Richard A. Cordray: New Head of Student-Aid Programs to Focus on Loan Forgiveness and For-Profit Colleges!

Boston College on Twitter: "Richard Cordray, the first director of the Consumer Financial Protection Bureau, is the @RappaportCenter Visiting Professor at @BCLaw. He talks about the nature and effects of the current

Richard Cordray

Dear Commons Community

U.S. Secretary of Education Miguel Cardona on Monday named Richard A. Cordray, a former attorney general of Ohio and the first head of the Consumer Financial Protection Bureau, to lead the Office of Federal Student Aid. The announcement is a win for Democrats pushing for student-loan forgiveness and stronger oversight of for-profit colleges.

Cordray is expected to play a key role in several major policy decisions, including how the administration will forgive student loans, and by how much. President Biden has said that he will not consider forgiving more than $10,000 in student loans for each borrower, and that he prefers it be done by congressional action. However, Cordray is seen as a strong ally of Sen. Elizabeth A. Warren, a Democrat from Massachusetts, who is pushing the administration to use its executive authority to forgive $50,000 in loans per borrower.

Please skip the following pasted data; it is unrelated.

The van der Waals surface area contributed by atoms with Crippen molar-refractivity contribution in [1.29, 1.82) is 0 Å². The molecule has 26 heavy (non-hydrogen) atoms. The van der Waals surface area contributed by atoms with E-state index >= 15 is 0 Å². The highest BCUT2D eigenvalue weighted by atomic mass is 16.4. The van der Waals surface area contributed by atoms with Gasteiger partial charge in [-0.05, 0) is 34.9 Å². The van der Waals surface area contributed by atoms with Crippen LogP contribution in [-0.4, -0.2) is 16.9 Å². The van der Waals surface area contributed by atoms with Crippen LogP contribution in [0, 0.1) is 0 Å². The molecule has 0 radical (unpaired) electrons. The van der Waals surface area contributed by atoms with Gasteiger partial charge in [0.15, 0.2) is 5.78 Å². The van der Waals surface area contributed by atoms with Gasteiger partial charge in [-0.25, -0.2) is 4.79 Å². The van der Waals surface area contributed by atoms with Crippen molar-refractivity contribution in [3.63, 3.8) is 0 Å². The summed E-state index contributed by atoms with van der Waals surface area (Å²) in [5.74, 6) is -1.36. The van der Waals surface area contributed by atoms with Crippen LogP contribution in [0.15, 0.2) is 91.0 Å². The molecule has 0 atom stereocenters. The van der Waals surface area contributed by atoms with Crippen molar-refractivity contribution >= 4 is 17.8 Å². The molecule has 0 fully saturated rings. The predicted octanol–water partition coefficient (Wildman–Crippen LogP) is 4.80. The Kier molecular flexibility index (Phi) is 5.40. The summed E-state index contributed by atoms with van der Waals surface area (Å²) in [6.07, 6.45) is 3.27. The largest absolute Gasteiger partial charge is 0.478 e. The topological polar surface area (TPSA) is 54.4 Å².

Cordray “was a fearless and effective leader at the Consumer Financial Protection Bureau, where he held big banks accountable and forced financial institutions to return $12 billion directly to the people they cheated,” Warren said in a news release. “I’m very glad he will get to apply his fearlessness and expertise to protecting student-loan borrowers and bringing much needed accountability to the federal student-loan program.”

Cordray is also an outspoken critic of for-profit colleges, and his appointment is the latest sign that the administration will push strong accountability measures for those institutions.

“It is critical that students and student-loan borrowers can depend on the Department of Education for help paying for college, support in repaying loans, and strong oversight of postsecondary institutions,” the education secretary, Miguel A. Cardona, said in a news release.

The New York Times had an article of Cordray’s appointment in yesterday’s edition.


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